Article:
September 22, 2014 @ 06:02 PM

Mitsubishi Lancer GTE - Driving an old-school hero

After all these years, the Lancer still drives and looks the part. Now that the GTE is here, it’s a throwback Thursday of sorts for Arvind Kumar.

After all these years, the Lancer still drives and looks the part. Now that the GTE is here, it’s a throwback Thursday of sorts for Arvind Kumar.

Being a child of the 90’s and  a petrolhead no less, my fondest memories of sketching dream cars on paper between classes (and some during) involved just three cars, the Impreza WRX, Nissan Skyline, and my favourite, the Lancer Evo. Golf GTI… nah, Renault Megane… what’s that?

Despite the car’s ageing design, the fighter-jet inspired grille, flanked by sharp looking combination headlamps, now enhanced with restyled bumpers and integrated LED daytime running lights set-up for an aggressive stance. A distinctive muscular beltline complimented by a pinched side skirts help spruce up the sides of the car.

At the back, the rally inspired spoiler and chiselled rump fill the rear quarters. Echoes of the Evo X can be found all over the GTE. So it looks meaner and faster than it really is. After all, the Lancer Evo X did function as a development platform for the more pedestrian offerings of the Lancer model.
Power comes from Mitsubishi’s 2.0-litre MIVEC powerplant capable of producing 148bhp at 6,000rpm whilst peak torque of 197Nm becomes available at 4,200rpm. Power is tractable, but as with the recently driven ASX SUV (of which drivetrain the GTE shares), you really have to pry power loose with huge revs and prodigious pedal work.

This is chiefly due to the INVECS-III CVT gearbox. A CVT’s relaxed nature makes for very good motorway cruising and mileage numbers. However, catch a lovely road for some energetic driving, and it slightly misses the mark. Mitsubishi’s unit, which has six stepped ratios, works a treat to provide a meaty six speed feel, but it does get perplexed when required to jump through the faux cogs quickly. Mitsubishi, please make the next car with a six-speed manual, it’s screaming for it.

The combination of high engine revs and a contrived CVT gearbox does mean economy figures take a beating. Mitsubishi claims an optimistic 5.9l/100km. I managed around 9.9l/100km through some very varied driving conditions. They’re not exactly bad, especially given the healthy power numbers.

The redeeming feature; it’s the way the GTE drives. Want different steering settings? Nope. Fancy a variable ratio-ed rack? Not here. You’d have to contend with the GTE’s beautifully weighted hydraulic steering, which transmits some very feelsome feedback to the leather wrapped steering wheel.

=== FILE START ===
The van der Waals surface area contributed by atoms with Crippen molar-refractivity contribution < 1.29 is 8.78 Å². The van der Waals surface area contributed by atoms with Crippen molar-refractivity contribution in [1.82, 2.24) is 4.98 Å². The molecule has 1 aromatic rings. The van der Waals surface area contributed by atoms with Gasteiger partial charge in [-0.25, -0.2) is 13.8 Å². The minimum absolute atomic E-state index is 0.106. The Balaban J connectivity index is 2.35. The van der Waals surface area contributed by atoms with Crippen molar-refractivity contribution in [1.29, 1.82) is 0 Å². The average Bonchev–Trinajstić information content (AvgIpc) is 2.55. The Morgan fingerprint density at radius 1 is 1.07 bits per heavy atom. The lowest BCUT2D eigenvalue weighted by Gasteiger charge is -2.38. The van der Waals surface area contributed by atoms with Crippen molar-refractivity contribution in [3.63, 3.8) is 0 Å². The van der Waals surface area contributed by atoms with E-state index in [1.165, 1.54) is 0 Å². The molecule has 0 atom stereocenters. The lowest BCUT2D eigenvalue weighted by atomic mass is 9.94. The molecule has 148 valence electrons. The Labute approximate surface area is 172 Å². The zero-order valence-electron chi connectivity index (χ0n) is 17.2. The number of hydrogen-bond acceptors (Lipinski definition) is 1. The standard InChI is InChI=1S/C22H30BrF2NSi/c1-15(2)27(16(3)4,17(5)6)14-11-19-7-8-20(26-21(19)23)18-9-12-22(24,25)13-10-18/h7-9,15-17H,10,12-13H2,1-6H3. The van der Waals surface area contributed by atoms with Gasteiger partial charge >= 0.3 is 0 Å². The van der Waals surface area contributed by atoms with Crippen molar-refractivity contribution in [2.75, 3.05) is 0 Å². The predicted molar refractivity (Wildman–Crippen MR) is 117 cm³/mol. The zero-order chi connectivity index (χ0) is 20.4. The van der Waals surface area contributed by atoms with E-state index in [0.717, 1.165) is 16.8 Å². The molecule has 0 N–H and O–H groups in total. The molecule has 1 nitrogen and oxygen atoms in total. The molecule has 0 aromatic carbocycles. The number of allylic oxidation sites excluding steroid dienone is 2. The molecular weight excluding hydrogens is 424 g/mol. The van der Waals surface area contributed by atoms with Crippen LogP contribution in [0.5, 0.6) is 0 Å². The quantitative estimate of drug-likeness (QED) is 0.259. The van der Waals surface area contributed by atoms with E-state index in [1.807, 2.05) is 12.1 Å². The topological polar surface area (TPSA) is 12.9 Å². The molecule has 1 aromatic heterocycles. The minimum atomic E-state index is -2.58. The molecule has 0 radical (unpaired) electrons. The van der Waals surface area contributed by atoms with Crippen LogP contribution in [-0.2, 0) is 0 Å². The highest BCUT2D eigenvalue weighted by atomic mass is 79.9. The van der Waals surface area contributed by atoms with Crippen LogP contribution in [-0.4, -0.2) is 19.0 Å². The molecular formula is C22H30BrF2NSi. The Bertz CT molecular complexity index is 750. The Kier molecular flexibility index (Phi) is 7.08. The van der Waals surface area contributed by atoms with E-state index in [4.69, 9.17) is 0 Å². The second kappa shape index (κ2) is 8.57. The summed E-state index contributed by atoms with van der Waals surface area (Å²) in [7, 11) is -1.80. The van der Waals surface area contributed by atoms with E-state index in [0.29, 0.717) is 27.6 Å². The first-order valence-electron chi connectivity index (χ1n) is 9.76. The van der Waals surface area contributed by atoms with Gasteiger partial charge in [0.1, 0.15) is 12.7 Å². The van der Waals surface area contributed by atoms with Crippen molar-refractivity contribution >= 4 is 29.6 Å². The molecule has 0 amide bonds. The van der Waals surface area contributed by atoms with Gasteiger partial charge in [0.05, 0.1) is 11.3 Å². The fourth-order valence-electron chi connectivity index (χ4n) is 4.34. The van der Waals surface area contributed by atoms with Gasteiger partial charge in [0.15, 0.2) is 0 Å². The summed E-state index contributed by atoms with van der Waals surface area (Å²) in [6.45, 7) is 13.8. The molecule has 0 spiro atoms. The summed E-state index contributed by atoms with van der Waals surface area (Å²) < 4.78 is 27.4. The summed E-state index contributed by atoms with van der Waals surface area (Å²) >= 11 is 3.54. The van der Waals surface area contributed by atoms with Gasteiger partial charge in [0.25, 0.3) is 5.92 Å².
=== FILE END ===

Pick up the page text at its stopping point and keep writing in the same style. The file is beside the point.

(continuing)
Point the front end at the apex of the corner, turn in is precise and the Yokohama tyres provide bountiful grip. The McPherson setup upfront can be unsettled on more bumpy surfaces but understeer is well managed and the multi-link rear setup will confidently follow through.

Through long sweepers even in the wet, body roll is apparent but consistently managed by the GTE’s rigid RISE framework. The game might have moved on a bit in terms of providing multiple settings for different driving styles, but for me, the GTE’s handling is where it’s at: tractable and trustworthy. In case things get precarious, the GTE has ABS, EBD, two dual-stage front row airbags plus one on the driver’s side knee.

The GTE is well put together; the fit and finish of panel gaps are consistent. The doors close with a secure thump. While on the inside, the leather seats replete with red lining are ace and comfortable. NVH levels are acceptable most of the time, except for when the Y-rated tyres start to hustle; it does become bothersome after a while.

The dashboard is simple and elegant. I kept wondering if Mitsubishi’s designers had left out something. They hadn’t obviously; it’s all ergonomically laid out and within reach. The piano black dash trim, gearknob, and door panels all feel premium to the touch and well executed.

Price for a fully-specified Lancer GTE: RM115,590, which if you consider the current crop of C-segment cars, is very good value. Most of the other Japanese offerings start off where a fully-imported Lancer GTE is complete.

One may argue that Kia and Hyundai have all the features and pub-bragging rights these days and newer onslaughts from Renault and Peugeot have also shrunk the marketplace further. But tell me this, which school-boy turned petrolhead ever penned a Hyundai or Peugeot between classes. For those guys, memories of their heroes don’t easily fade away.

Great drive, good looks and build quality
Gearbox does not suit the car
Still encapsulates the best Mitsubishi has to offer.
3.5/5 Stars

1998cc, 4 cyl, ECI-MIVEC, 148bhp @ 6000rpm, 197Nm @ 4200rpmGearbox
INVECS-III CVT, 6-Step Sports Mode
1310kg (4WD)
On Sale

Connect to Car Magazine : Malaysian Edition! Like us on Facebook, follow us on Twitter and Instagram.

Editor's Choice